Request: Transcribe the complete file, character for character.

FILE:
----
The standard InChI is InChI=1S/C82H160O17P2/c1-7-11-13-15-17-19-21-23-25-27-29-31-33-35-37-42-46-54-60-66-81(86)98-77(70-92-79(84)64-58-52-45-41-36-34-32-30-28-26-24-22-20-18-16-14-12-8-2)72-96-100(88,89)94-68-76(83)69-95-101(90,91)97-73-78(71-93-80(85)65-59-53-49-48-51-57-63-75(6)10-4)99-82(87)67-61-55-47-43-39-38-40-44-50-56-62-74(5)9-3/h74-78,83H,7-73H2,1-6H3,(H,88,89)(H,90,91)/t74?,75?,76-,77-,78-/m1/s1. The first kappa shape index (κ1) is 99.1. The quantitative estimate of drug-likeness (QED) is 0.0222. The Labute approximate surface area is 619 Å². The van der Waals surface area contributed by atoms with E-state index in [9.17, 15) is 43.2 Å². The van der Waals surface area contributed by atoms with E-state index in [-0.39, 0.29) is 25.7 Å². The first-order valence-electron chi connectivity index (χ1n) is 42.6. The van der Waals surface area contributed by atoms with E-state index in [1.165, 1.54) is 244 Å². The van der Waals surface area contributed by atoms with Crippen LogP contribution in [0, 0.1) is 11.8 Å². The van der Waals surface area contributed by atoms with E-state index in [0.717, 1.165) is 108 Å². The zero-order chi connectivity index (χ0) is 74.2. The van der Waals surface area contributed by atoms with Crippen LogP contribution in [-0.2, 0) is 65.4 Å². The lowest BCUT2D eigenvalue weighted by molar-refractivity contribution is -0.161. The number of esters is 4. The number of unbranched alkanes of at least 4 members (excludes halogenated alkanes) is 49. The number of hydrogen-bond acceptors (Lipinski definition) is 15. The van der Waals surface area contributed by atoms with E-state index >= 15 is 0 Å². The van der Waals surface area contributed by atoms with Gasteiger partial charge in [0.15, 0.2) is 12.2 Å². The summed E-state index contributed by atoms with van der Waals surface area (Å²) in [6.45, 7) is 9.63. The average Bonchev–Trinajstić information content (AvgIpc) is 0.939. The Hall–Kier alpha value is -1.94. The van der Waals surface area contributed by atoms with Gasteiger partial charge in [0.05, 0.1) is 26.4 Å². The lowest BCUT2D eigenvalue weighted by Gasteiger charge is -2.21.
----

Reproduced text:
The standard InChI is InChI=1S/C82H160O17P2/c1-7-11-13-15-17-19-21-23-25-27-29-31-33-35-37-42-46-54-60-66-81(86)98-77(70-92-79(84)64-58-52-45-41-36-34-32-30-28-26-24-22-20-18-16-14-12-8-2)72-96-100(88,89)94-68-76(83)69-95-101(90,91)97-73-78(71-93-80(85)65-59-53-49-48-51-57-63-75(6)10-4)99-82(87)67-61-55-47-43-39-38-40-44-50-56-62-74(5)9-3/h74-78,83H,7-73H2,1-6H3,(H,88,89)(H,90,91)/t74?,75?,76-,77-,78-/m1/s1. The first kappa shape index (κ1) is 99.1. The quantitative estimate of drug-likeness (QED) is 0.0222. The Labute approximate surface area is 619 Å². The van der Waals surface area contributed by atoms with E-state index in [9.17, 15) is 43.2 Å². The van der Waals surface area contributed by atoms with E-state index in [-0.39, 0.29) is 25.7 Å². The first-order valence-electron chi connectivity index (χ1n) is 42.6. The van der Waals surface area contributed by atoms with E-state index in [1.165, 1.54) is 244 Å². The van der Waals surface area contributed by atoms with Crippen LogP contribution in [0, 0.1) is 11.8 Å². The van der Waals surface area contributed by atoms with E-state index in [0.717, 1.165) is 108 Å². The zero-order chi connectivity index (χ0) is 74.2. The van der Waals surface area contributed by atoms with Crippen LogP contribution in [-0.2, 0) is 65.4 Å². The lowest BCUT2D eigenvalue weighted by molar-refractivity contribution is -0.161. The number of esters is 4. The number of unbranched alkanes of at least 4 members (excludes halogenated alkanes) is 49. The number of hydrogen-bond acceptors (Lipinski definition) is 15. The van der Waals surface area contributed by atoms with E-state index >= 15 is 0 Å². The van der Waals surface area contributed by atoms with Gasteiger partial charge in [0.15, 0.2) is 12.2 Å². The summed E-state index contributed by atoms with van der Waals surface area (Å²) in [6.45, 7) is 9.63. The average Bonchev–Trinajstić information content (AvgIpc) is 0.939. The Hall–Kier alpha value is -1.94. The van der Waals surface area contributed by atoms with Gasteiger partial charge in [0.05, 0.1) is 26.4 Å². The lowest BCUT2D eigenvalue weighted by Gasteiger charge is -2.21.